Speaking of the course. The Seattle Times extolled the ‘beauty’ that the path weaved through Seattle and nearby towns. Sure, I’m spoiled by Chicago’s architectural magnificence, but even someone who has never set foot on Chicago or New York or Boston cannot call the course we ran, ‘beautiful.’ Sure, there was a stunning stretch for a couple of miles through Seward Park where we passed a bald eagle sitting on a tree limb right above our heads something other cities cannot duplicate, but the remainder of the course weaved through some nondescript residential sections of suburbs and small towns and many, many sections of highway. Ever run for miles and miles on a slanted, ridged highway? Your knees and ankles will remember that for months. And the beautiful (sic) view of industry on either side of the highway pales in comparison to running through the Chicago neighborhoods. Google a picture of Safeco Field where the Mariners play, ugh!

I could go on and on about how Chicago puts on an event, but I think you get the picture. I felt it important to comment on how well Chicago holds such events in view of all the recent publicity the Olympic bid was receiving. I don’t know about all these financial shenanigans, but if there is a city that knows how to welcome visitors and hold a global event, Chicago is the place.

Dr. John E. Mayer
International Sports Professionals Association-ISPA
(Headquartered in Chicago, btw.)

International Sports Professionals Association

Thursday, April 23rd, 2009

News Release
FOR IMMEDIATE RELEASE            Contact:     Dr. John Mayer, President
The International Association of Sports Professionals

International Sports Association Locates in Chicago, IL  USA
~Would Welcome Helping with the Chicago 2016 Bid~

Chicago, IL—April 24, 2009— Dr. John E. Mayer (Chicago, IL)  president, announced the location of the International Association of Sports Professionals ~ ISPA in Chicago, IL. (USA) effective immediately.
The world of sports exudes controversy and the professionals who serve sports and athletes are often in an insightful position to comment on the social, physical and behavioral issues surrounding sports and athletes at all levels.

Dr. Mayer brings over 25 years of experience as a clinical and sports psychologist to the organization; Mayer specializes in teenagers and families, and is a noted author of several books, and a national lecturer and consultant. He has been featured in the media frequently and is an outspoken commentator. His most recent appearance will be on the Discovery Investigative Channel appearing in the series, Escaped! His first show in this series airs April 27, 2009 at 10:00 PM EST. Next, he will appear on that same series, May 18, 2009, at the same time and same channel.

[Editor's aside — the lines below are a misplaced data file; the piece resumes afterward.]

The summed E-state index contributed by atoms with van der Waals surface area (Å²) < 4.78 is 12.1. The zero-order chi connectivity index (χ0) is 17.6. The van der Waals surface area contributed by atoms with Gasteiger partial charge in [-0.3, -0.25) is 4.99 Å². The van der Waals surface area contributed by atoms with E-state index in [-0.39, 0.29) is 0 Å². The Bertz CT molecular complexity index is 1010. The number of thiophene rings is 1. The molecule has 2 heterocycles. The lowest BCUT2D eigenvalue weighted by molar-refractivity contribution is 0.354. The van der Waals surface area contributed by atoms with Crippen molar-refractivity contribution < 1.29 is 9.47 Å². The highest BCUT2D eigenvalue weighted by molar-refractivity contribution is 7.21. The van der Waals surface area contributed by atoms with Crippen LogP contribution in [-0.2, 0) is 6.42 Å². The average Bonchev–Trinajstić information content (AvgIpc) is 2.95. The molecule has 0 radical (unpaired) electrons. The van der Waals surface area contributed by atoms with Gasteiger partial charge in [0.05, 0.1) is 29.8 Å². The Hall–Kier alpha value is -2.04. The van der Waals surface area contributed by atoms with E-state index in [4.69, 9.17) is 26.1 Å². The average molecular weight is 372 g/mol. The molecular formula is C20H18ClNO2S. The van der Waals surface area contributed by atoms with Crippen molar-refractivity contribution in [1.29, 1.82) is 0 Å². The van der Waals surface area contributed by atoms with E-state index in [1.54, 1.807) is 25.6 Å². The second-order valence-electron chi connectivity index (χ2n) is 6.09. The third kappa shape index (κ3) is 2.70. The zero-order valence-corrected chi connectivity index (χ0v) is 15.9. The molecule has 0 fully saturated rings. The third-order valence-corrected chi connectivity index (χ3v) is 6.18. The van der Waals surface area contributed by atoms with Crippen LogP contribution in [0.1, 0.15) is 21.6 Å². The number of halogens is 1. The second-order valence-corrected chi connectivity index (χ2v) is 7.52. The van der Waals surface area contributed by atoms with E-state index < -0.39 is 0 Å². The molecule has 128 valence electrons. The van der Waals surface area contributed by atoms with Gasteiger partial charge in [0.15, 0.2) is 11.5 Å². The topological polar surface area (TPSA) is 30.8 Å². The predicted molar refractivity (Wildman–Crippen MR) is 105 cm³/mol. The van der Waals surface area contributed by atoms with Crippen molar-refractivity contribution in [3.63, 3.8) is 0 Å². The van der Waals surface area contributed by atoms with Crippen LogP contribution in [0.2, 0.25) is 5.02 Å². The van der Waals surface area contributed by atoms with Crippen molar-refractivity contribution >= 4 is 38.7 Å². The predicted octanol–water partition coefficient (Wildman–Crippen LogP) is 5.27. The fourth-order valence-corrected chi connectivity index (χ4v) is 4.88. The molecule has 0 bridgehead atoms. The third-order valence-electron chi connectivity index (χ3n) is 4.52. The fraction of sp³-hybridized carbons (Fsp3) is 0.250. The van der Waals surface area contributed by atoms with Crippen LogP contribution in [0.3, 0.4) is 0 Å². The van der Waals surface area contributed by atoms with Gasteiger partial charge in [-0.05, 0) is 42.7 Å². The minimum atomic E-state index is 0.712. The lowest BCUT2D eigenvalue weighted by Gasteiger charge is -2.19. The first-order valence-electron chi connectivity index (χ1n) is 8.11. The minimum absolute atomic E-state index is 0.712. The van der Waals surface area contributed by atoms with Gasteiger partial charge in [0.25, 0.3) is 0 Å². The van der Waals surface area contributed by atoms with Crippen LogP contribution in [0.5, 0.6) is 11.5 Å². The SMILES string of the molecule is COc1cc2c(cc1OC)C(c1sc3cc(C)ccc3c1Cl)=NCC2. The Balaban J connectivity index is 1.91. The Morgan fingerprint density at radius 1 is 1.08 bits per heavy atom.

Mayer remarks, “This is a turbulent time for sports. The problems within the world of sports should be addressed from within. More than ever, we professionals who serve athletes, coaches, the sports industry, families of athletes, schools and sports organizations should have the highest credentials and we need to speak out on the issues to ensure that sports participation is safe, drug free, and healthy physically, emotionally, and educationally.”

The ISPA is instituting an aggressive membership drive to review credentials of professionals who serve sports. It is particularly interested in expanding its credentialing of coaches, citing the critical need for coaches at all levels to be credentialed to train athletes.

The International Association of Sports Professionals (ISPA) is the largest credentialing service for professionals in sports. The ISPA sets standards for its membership by providing professional services to the sports world spanning children’s sports to professional athletes. The ISPA includes a wide variety of professional occupations from coaches, sport psychologists, physicians, accountants, agents, physical therapists, chiropractors, nutritionists, sport physiologists, trainers, and more. ISPA designates that member professionals adhere to a strict code of ethics and have met the highest standards in their fields to provide professional services to athletes and to sports. ISPA maintains a National Register of sports professionals; professionals listed in the register are the top professionals serving all domestic sports at all levels.
For more information, please contact Dr. John E. Mayer at 312-920-9522 or write to, or 55 East Washington Street, 38th Floor, Chicago, IL  60602.  More information regarding ISPA can be found at